Lois Lerner, the IRS official placed on paid leave for her role in targeting conservative groups, still has full access to her IRS computer and has logged in since being placed on leave, National Review Online
NRO quotes a source as saying that Lerner has logged in as recently as June 4. She was placed on leave May 21.
The source did not say whether simply logging in was a problem. The source did say, however, that Lerner's access has not been restricted at all since she headed up the agency's Exempt Organizations division. That would give her access to taxpayer information, and IRS rules do not allow employees to see that information unless their duties include dealing with taxpayers. Since she was placed on leave her duties no longer require her to deal with taxpayers.
"That is a violation of IRS policy," the source told NRO, "and if she actually accesses any file that contains any Personal Identifiable Information, it is a felony violation. That would include emails that she has in her files discussing any taxpayer case that contains the name, address, phone numbers or tax data from a case."
Unauthorized access by Lerner would give new Acting IRS Commissioner Danny Werfel good reason "to can her in a hurry," the source said. "I am sure a simple examination of her email files and hard drive would discover she still has taxpayer data."
If any changes were made to her hard drive they could be discovered by investigators. NRO reports that Lerner's hard drive has already been copied.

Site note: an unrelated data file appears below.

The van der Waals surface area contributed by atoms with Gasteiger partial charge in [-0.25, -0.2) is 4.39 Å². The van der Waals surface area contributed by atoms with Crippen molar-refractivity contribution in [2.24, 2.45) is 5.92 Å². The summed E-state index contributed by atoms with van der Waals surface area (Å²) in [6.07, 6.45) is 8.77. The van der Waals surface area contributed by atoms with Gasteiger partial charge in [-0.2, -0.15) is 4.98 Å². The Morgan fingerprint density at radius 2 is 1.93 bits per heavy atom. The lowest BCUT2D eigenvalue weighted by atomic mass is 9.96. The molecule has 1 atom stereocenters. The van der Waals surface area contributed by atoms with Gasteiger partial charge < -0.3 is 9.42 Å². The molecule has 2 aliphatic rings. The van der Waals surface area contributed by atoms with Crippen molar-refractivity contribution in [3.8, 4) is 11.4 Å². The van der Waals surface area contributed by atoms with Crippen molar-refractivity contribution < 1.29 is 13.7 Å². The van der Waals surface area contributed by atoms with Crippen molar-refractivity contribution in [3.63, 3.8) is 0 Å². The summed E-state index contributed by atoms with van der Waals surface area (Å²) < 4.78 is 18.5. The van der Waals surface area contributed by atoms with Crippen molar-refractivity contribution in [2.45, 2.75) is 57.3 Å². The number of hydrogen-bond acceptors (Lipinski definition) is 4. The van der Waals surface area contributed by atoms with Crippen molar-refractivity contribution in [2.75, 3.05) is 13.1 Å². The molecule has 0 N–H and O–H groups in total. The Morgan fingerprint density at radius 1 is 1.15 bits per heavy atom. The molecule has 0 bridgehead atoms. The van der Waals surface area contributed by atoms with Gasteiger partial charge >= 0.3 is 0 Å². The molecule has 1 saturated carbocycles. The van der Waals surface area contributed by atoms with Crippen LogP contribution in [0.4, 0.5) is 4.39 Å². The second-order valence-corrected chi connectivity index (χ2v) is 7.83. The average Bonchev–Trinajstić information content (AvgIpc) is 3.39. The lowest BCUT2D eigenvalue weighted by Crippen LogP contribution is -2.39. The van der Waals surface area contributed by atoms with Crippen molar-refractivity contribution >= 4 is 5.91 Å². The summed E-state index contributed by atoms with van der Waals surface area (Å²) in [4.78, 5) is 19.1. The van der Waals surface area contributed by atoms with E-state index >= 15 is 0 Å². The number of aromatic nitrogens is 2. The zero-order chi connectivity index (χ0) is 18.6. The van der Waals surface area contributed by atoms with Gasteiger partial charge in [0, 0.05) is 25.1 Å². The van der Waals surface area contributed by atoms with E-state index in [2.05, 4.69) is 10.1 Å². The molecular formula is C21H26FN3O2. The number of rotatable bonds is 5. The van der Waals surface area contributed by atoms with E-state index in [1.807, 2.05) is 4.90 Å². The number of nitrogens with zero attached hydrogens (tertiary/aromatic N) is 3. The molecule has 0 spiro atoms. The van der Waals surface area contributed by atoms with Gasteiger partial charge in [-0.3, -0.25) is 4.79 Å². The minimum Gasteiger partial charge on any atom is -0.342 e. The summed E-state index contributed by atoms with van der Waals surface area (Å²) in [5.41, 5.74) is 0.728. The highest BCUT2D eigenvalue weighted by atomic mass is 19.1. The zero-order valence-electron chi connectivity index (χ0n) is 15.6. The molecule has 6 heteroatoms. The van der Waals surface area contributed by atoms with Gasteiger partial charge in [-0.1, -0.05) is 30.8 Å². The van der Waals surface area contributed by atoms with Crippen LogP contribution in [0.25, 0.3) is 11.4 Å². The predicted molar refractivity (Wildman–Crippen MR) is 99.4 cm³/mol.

Lerner broke the news in early May that groups with "tea party," "patriot" and other conservative-sounding words and phrases in their names had been inappropriately targeted for added scrutiny. She did so while answering a planted question
after a speech to the American Bar Association.
Tea party groups had complained of harassment since 2010, but the IRS denied it. Lerner herself testified in 2011 before the House Oversight Committee that criteria had not changed even though she had previously been made aware of the targeting.
When he took over the agency, Werfel asked Lerner to resign. She refused and was placed on paid leave. When called back this month to testify, Lerner said she broke no laws but refused to answer questions, pleading the Fifth Amendment. Republican members of the House Oversight Committee have questioned whether Lerner can plead the Fifth since she made an opening statement and declared she did nothing illegal.
Chairman Darrell Issa said she may be required to return and testify under oath.
Meanwhile, those calling for Lerner to be fired are likely to be disappointed. Forbes reported today
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